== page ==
They called their cafe the
A man and his garage
Ru Emert was the last homesteader in Routt County in the 1950s. After he bought the building, he turned it into to a garage and the Texaco station that so many people remember today.
"If you happened to come when Ru was watching a game, you could be sitting there all day at the garage waiting for him to help you," Williams said.
Louise Iacovetto, 76, remembers Emert as a passive man who never ventured very far from his business.
Iacovetto's husband, Ray, became the town postmaster in 1949 and they have run the post office since then. Emert's garage was only a short walk away.
As with other ventures in the old building, Emert's garage was never very successful, Iacovetto said. Emert lived in the building's back apartment until he passed away in the early 1980s.
A building with no use
A local family used the building for storage after Emert's death. Some effort was made to turn the building into a museum, but it never materialized, Iacavetto said.
"Phippsburg was always a very small town and this building never really took off as a business that you could make a living at," she added.
Texaco eventually took out the old gas pumps, leaving the station to fall into disrepair.
"A time or two it served a purpose, but for practical purposes it was mostly an empty store," Ruby Lou Peters, 69, said.
Iacovetto and Peters agreed that the building's recent demise was timely.
"It went the way of anything old and deteriorating," Peters said. "It was time for it to go."
Tearing it down
Pauline Breyare said she has an interest in old buildings.
She likes to tear them down.
Breyare purchased the old Texaco building last year in order to build something new in its place.
"Maybe you could call me 'that lady who tears down old buildings,'" Breyare said. "I've torn down four old buildings in Phippsburg."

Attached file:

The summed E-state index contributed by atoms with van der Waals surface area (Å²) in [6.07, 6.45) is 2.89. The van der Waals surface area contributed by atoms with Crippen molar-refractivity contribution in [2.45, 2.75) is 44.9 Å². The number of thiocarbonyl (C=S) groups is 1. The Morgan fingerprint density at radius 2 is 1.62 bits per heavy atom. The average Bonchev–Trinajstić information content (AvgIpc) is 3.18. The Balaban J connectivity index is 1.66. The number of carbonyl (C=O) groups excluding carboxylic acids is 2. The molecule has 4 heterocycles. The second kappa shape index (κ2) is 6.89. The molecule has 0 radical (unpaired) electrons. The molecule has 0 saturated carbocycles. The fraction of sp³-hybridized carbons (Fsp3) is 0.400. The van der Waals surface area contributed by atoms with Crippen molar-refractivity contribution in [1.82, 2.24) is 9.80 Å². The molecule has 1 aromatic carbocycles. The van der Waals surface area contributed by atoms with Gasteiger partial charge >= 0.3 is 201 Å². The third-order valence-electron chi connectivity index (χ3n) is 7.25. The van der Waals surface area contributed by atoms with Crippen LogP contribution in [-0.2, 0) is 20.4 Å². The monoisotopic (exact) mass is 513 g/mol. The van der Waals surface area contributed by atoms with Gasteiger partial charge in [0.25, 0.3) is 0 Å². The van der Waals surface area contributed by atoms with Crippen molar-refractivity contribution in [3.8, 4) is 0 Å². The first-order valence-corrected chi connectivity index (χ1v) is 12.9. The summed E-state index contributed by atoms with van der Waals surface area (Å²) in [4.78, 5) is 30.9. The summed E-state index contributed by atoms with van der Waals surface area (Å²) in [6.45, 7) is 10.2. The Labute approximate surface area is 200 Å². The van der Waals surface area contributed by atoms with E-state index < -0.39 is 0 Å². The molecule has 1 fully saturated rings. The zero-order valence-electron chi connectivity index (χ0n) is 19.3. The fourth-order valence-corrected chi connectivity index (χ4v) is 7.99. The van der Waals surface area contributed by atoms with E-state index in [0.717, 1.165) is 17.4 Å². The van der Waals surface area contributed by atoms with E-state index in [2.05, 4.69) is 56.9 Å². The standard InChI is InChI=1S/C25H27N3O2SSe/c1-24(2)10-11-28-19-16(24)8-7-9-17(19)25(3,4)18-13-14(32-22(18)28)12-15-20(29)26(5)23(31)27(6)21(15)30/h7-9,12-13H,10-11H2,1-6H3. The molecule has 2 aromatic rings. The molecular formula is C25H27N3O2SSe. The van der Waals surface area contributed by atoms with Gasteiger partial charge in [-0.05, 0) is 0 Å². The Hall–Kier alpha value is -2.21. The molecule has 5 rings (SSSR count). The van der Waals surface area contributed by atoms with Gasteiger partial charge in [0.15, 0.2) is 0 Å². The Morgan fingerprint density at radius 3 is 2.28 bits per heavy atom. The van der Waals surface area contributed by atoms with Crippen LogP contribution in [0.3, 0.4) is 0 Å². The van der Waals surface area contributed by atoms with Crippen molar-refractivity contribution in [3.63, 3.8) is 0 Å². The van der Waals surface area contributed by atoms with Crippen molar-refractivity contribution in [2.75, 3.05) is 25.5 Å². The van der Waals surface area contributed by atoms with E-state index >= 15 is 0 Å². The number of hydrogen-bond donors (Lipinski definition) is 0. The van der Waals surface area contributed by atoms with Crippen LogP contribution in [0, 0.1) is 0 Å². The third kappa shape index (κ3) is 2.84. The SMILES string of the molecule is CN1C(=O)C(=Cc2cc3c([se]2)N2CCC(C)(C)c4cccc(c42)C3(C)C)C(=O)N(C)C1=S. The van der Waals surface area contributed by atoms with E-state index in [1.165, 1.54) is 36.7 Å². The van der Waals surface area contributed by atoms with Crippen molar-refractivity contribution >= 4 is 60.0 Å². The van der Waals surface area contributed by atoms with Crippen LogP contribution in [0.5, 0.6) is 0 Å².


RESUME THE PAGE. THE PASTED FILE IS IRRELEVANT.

The Phippsburg resident quickly learned that this building held sentimental value to many of her neighbors.
"I couldn't believe the number of people who stopped by just to take one more walk through the building," Breyare said. "They wanted to see it one more time before it vanished."
The new storage facility that Breyare had built now stands in the old building's place and can be clearly seen from the highway.
It stands four feet higher than the sagging Texaco station stood.
"That old station was falling into the ground," Breyare said.
Her new venture already shows signs of business.
The outside walls have been primed and Breyare only needs to add a coat of paint.
She thought about painting her business white like the original structure but recently decided against it.
"I don't want it to stick out too much," she said.
Breyare said she has heard only support for the town's new addition.
"They don't begrudge me for tearing down something that was so important to them," she said.
The old Texaco station is long gone, but longtime residents will still be talking about the imprint it left on Phippsburg for many years.
"It's just another piece of our town that was ready to be torn down," Rider said. "It's gone but it left a lot of memories in our hearts."